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1995-2000
GamesFirst! Magazine


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by Shiny Entertainment and Interplay

800PC_GAMER_COVER_154-01.jpg (8271 bytes)Here’s an E3 memory. I’m walking down the long hallway between the big halls, when all of the sudden an attractive young woman (as if there is any other kind at E3) spies my press badge and asks me if I’ve seen the Interplay booth. Nope, I tell her, but I’ve got an appointment in an hour. She then asks if I’d like to see something really special now, and (no fool me) I say sure. So she leads me to the well-guarded Interplay booth, where I am ushered over to a guy who’s playing a game—well, a game like I’ve never seen before. First of all it’s beautiful—it has amazing lighting effects and stunning creature models and a vast game world. And it’s sort of crazy, too—there’s tons of kinetic combat and spells shooting off everywhere and something is going on about creatures sacrificing other creatures on altars to their gods. What is this? I ask my guide. It’s Sacrifice, I’m told, a new game by Shiny, makers of Earthworm Jim, MDK, and other good things. My God, I say, my jaw agape. Why didn’t anybody tell me about this? I wasn’t alone in my surprise, either. Shiny held back on telling anyone about Sacrifice until it was just about done, mostly because of the the heat they took for the long-delayed and ultimately disappointing Messiah. 

We’ve been playing our beta and final gold of Sacrifice for about a month now, and we will unequivocally make this pronouncement: Sacrifice is the most graphically stunning computer game we’ve ever played. This is not something we’re saying lightly, either; I’ve had people over to the house, watched their jaws drop, and asked them if they’ve ever seen a better-looking game. Nope, they say. I lie awake in bed at night, trying to come up with a more gorgeous title—Unreal? Nope. Quake III? No. Even better, the graphics are invested with the sort of inspired and creepy whimsy that's typical of Shiny. Landscapes and creatures are Boschean amalgams that seem vaguely familiar yet strikingly original, spell effects are spectacular, and the overall effect is staggering. Of course, all this requires a pretty hefty machine, and when the action gets crazy (more on that later) you can get some slowdowns, even on a boss rig. Fortunately for those with computers less powerful than the NSA's, you're given a vast array of graphic options so you can tweak away until you get things running smoothly. And that still may be difficult without at least a 450 and a decent video card.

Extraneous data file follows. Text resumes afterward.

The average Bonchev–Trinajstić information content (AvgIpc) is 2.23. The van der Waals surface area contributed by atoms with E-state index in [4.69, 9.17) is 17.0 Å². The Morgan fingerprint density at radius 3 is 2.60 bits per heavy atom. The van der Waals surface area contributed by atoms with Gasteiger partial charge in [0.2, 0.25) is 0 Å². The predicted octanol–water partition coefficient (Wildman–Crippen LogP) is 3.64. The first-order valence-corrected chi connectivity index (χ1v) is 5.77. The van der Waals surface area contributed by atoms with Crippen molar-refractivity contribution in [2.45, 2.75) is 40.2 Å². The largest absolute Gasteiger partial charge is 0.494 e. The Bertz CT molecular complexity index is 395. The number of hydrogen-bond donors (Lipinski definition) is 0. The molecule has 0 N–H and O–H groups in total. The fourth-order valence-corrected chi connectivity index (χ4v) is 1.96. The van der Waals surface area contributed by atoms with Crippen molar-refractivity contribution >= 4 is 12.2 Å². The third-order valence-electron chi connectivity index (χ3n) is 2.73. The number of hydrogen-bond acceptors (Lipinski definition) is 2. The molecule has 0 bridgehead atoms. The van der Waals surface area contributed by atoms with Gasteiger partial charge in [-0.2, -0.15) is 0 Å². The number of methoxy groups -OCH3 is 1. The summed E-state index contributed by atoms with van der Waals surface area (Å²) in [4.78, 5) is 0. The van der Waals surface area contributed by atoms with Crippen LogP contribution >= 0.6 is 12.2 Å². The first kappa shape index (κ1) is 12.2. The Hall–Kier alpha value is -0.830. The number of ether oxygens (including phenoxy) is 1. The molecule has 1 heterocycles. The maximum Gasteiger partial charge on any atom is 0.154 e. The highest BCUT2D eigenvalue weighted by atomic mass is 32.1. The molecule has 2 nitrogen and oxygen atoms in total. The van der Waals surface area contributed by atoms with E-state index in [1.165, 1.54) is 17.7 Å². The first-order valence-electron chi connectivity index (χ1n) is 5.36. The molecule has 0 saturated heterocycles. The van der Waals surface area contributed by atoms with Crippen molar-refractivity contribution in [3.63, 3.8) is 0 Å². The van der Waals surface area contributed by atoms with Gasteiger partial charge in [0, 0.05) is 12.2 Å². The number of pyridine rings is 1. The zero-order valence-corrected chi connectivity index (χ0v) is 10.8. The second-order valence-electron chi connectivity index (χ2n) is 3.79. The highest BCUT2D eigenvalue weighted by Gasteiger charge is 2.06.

Of course, graphics aren't everything, and without decent gameplay Sacrifice would just be a pretty curiousity. Sacrifice has both a campaign and multi-player game. In the campaign game, you take the role of Eldred, a wizard who has fled the destruction of his own world and now finds himself in a world dominated by five powerful and squabbling gods. These include Persephone, a touchy and self-righteous nature goddess; James, a peaceful, slow-on-the-uptake earth god (who looks a lot like Earthworm Jim); Stratos, balloon-headed and arrogant Empyrean; Pyro, a stogie-chomping captain of industry; and Charnel, who’s just evil. Throughout the campaign, which consists of ten missions, you can choose to serve any of these gods. Each god has its own stable of creatures and rack of spells, and as you progress in the campaign you'll accrue better and more powerful spells and minions. The really cool thing is that you can mix and match 'em. For instance, if you choose to serve James in the first mission, you'll be given three basic Earth creatures and a couple of Earth spells. If you wish, you can continue to serve James and gain all the Geomancy creatures and spells. On the other hand, you could choose to serve Charnel in the next mission, and thus add some undead creatures and a couple of Necromancy spells. With five gods, this means that the 10-mission campaign will play differently every time. Of course, depending upon whom you serve and whom you fight against, some of the gods might eventually take a dislike to you, but those are the risks.